From education to equipment support to social interactions: Our goal is for deaf and hard of hearing children and young adults to be on par with their hearing peers.
From education to equipment support to social interactions our goal is for deaf/hard of hearing children and young adults to be on par with their hearing peers.
When your child is diagnosed with hearing loss, it can be a stressful time when you are inundated with new information. As parents, relatives and professionals who work with deaf and hard of hearing children, our Board is uniquely aware of the challenges families face when a child has been identified with hearing loss. For over 60 years, we have been a foundation dedicated to providing support to both the child and the family through our wrap around services.
THE POWER OF CLASSES
“Emma has been taking music classes through FHSR’s scholarship program. She is in her first year of preschool and she also does virtual hearing therapy one day a week, which has been really helpful in navigating the new listening environments at school.
Emma started virtual piano lessons this spring, and she’s really liking it so far! Emma’s teacher tells me she is doing great and is already on par with her second year peers, which I wasn’t surprised about but really proud to hear.
The hearing therapist said she has been trying to figure out how Emma has developed such concise and eloquent speech at such a young age with the added complication of hearing loss and that learning about her involvement in music helps connect the dots! I haven’t really put the two together in that way before, but I am endlessly grateful for the access to music and language that you and your program have given her and our family.”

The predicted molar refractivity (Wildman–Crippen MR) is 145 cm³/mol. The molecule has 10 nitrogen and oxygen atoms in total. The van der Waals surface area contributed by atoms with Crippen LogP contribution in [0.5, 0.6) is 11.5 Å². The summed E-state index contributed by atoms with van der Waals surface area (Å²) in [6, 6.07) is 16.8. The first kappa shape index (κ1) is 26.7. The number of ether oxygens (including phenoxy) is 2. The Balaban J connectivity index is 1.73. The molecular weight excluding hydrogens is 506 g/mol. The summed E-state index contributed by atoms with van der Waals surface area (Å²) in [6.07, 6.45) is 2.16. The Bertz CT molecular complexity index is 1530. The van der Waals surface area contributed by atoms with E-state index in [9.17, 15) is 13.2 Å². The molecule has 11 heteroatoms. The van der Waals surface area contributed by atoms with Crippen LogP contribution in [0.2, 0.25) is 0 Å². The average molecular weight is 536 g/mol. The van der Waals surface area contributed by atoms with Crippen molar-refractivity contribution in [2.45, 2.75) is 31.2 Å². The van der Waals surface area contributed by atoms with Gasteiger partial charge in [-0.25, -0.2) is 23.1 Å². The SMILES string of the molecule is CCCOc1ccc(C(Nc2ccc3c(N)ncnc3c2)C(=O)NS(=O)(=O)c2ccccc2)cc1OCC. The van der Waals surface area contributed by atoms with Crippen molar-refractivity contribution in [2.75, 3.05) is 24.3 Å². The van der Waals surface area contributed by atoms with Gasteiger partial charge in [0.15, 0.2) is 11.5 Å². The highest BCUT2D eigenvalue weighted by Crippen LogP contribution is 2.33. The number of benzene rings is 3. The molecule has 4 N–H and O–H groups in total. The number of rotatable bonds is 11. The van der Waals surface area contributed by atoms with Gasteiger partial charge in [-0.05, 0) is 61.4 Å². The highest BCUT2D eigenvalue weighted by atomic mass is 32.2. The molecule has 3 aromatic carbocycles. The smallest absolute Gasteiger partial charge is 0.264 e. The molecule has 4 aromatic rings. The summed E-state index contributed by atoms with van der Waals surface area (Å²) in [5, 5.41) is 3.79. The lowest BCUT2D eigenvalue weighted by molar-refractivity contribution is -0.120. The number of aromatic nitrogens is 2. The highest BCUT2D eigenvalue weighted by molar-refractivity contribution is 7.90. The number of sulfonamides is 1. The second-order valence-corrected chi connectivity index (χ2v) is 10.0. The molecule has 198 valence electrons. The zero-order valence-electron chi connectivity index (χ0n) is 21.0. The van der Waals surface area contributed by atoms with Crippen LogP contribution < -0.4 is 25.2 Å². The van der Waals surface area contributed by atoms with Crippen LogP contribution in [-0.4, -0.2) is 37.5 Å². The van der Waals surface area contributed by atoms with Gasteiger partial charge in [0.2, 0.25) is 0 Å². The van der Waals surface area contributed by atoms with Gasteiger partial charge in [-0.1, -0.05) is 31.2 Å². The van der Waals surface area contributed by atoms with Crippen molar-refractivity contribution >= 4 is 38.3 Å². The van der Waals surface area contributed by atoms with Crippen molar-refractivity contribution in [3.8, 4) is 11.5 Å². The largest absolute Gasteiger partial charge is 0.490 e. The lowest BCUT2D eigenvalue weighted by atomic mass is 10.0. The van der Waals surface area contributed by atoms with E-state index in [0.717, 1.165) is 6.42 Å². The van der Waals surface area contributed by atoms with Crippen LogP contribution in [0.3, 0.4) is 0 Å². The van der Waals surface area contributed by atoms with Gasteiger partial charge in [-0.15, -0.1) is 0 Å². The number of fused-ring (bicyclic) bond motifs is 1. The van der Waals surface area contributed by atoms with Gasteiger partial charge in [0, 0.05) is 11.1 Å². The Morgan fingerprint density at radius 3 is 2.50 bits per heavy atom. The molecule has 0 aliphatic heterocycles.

FHSR was started by parents just like you, and we continue to be a Board comprised mostly of parents of deaf and hard of hearing (DHH) children and professionals that serve children living with hearing loss. We have been where you are, and want to share what we’ve learned.
IN THE NEWS
“It is very difficult to learn that your child has a hearing loss. The grief and fear can be overwhelming. Parents react in different ways. Some families will plunge right in and ask what is needed for their child to develop listening and spoken language. Others just can’t cope…” – Jane Madell | www.hearinghealthmatters.org
BE A PART OF IT ALL.
Give the gift of hearing.
Every contribution to FHSR helps improve the lives of deaf and hard of hearing children.
We hope you will consider making a gift to support these children. Thank you!